I also visited the Computer Clubhouse in South Auckland where IT is being used to teach our young people skills that will set them up for the future. The Computer Clubhouse is part of the Intel Computer Clubhouse Network - established in the US in 1993. Today the Computer Clubhouse is an international community of over 100 in 21 different countries.
It is designed to provide a creative and safe out-of-school learning environment where young people from under-served communities - more than 25,000 annually - work with adult mentors to explore their own ideas, develop skills, and build confidence in themselves through the use of technology. The Computer Clubhouse initiative provides these young people with a range of opportunities - enabling them to better establish constructive dialogue, represent information and ideas effectively, and express themselves more clearly.
The Computer Clubhouse is not a place to go and do your homework. It is designed to complement learning and help young people develop skills for the 21st Century, find pathways to success, and build a commitment to community service. It does this by providing free access to high-end technology - including video design, graphic design, web design, music production and more - that these students might not be able to access elsewhere.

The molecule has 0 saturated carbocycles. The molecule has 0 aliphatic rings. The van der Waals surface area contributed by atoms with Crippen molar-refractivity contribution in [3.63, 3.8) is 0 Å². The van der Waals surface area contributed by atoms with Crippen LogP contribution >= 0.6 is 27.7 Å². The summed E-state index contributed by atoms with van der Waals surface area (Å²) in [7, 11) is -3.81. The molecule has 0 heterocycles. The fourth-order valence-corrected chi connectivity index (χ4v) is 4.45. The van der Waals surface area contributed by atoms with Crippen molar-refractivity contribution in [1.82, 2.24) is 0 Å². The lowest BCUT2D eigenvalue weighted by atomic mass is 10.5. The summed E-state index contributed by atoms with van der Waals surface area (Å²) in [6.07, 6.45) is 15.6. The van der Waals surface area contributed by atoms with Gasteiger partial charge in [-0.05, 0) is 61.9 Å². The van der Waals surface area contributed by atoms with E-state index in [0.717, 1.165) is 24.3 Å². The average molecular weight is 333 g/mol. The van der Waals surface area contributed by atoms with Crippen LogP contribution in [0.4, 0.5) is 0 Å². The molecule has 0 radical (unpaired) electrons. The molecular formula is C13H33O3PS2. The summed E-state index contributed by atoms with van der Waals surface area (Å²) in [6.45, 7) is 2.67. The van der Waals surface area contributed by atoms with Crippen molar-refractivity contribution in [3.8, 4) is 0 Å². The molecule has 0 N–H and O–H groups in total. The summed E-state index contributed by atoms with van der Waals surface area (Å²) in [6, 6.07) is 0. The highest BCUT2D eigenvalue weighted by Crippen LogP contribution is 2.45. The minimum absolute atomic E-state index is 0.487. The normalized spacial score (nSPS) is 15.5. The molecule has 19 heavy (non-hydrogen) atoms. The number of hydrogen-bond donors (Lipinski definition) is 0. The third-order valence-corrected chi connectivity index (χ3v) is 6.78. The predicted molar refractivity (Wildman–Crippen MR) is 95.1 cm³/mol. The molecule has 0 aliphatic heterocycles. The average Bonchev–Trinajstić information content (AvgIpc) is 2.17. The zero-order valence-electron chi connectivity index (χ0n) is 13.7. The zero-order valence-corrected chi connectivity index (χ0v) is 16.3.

In South Auckland, Clubhouse members are predominantly of Maori and Pacific Island descent and all live in low socio-economic areas. There are expansion plans - more Clubhouses in Auckland and others around New Zealand, but all to serve the same demographic.
The initiative appears to be working, with young people involved reporting that they have developed greater competency in problem-solving, collaboration and use of technology. A recent independent survey commissioned by the Museum of Science found that 76 percent of active Clubhouse members have plans to continue beyond a high school education - bucking the trend of poor education outcomes and low tertiary education participation in under-served youth. Many at the group I visited reported that the Clubhouse was the only reason they turn up for school each day - its part of the deal that allows them to attend after school.
Both programmes are examples of the way we should be embracing IT in education. There is much yet to be done and without a focus in our schools innovation will be left behind in favour of a false sense of satisfaction that we are keeping apace of technology.
Lest We Forget - Brigadier Reginald Miles CBE, DSO & Bar, MC